The questions started not long after our September 2000 marriage. “When are you planning on having kids”? The standard response was “soon”. As the years went by, we found there were things we just had to get done before having a baby – a new home, jobs, etc. And time got away from us. We tried for a few years to have a biological child and found that was likely not going to happen. While IVF was an option to explore, neither of us felt that was right for us. The next conversation was shorter and much easier than expected. Are you open to adoption? The immediate answer on both sides was “Yes.”
We went through the pre-approval process: the MAPP classes, the home inspection, the interviews. And then the waiting. We found that we were matched to multiple children along the way, but nothing really felt right. It’s a strange feeling to be matched to a child and to say “no, it’s just not the right fit.” There is a feeling of unease and guilt that come along with it, but when you know, you know. Finally we were matched to a little boy and it just felt right. We went through multiple interviews and found that the final decision was between us and another family. On a Tuesday afternoon, we got the call – they had chosen the other family. It made complete sense; that family was right for that little boy. However, I would be lying through my teeth if I said it didn’t hurt or shake my faith in our future. We took a few days and really thought if we could go through the emotional ups and downs of this process. Ultimately, we knew it was worth the risk and the potential heartache. Our child was out there, waiting for us to find him. Two days later, we received the call from our social worker that changed our lives: ”we have a child that might be a match.”
We received a little background information on the child in that first phone call. He was very young, just a baby. He was considered legal risk as his biological parent’s rights had not been severed. We hadn’t wanted to go the legal risk route, but something about this child just felt like the right fit. Then, the bomb was dropped: the biological mother has serious mental health issues. We were asked to take some time to think about what we would be taking on should the child grow up to develop his mother’s illness. We spent days reading, studying. Talking to family, to friends – looking for guidance in this monumental decision. In the long run, we knew that this child was meant for us. We didn’t need to see his picture or know his name to know that he was our son. While there was a chance he will develop his mother’s illness later in life, there is also a good chance that he won’t. If he does, we are here to love, support, and advocate for him.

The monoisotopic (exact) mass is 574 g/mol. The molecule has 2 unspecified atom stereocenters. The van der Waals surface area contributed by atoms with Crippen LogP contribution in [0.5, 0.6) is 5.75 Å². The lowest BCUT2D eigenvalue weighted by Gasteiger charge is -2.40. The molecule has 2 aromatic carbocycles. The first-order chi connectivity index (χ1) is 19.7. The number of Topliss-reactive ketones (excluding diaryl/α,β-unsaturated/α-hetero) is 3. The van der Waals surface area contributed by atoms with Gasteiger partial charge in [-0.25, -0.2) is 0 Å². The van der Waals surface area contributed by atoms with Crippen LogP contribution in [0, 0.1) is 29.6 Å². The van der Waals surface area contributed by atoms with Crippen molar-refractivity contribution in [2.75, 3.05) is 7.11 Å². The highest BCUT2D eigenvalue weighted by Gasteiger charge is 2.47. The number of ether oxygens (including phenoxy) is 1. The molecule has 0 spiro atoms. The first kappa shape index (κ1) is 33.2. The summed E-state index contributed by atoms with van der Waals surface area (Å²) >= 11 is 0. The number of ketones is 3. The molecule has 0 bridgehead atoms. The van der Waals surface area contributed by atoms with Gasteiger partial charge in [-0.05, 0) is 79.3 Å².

Our son knows he is adopted. He has known this from the very beginning. He doesn’t understand the reasons behind why his mother had to give him up; he just accepts that it is something that had to happen to bring him to us. We meet with his biological family twice per year. The relationship with them was awkward in the beginning. We were worried that they would resent us for raising their son. As it turns out, nothing could be farther from the truth. They were happy that he had found a home where he was loved and wanted. He does not know that these meetings are with his biological mother. He only knows that they are family, but I expect he will start to ask questions sooner rather than later and we will answer them honestly. Our visits are a happy experience; they get to see him grow up and turn into a great kid. He gets the best of both worlds. He gets to know his biological family and he gets to spend his life with the family that, as he puts it, “searched the world for him.”
Kristin, Shawn, and their son, Calvin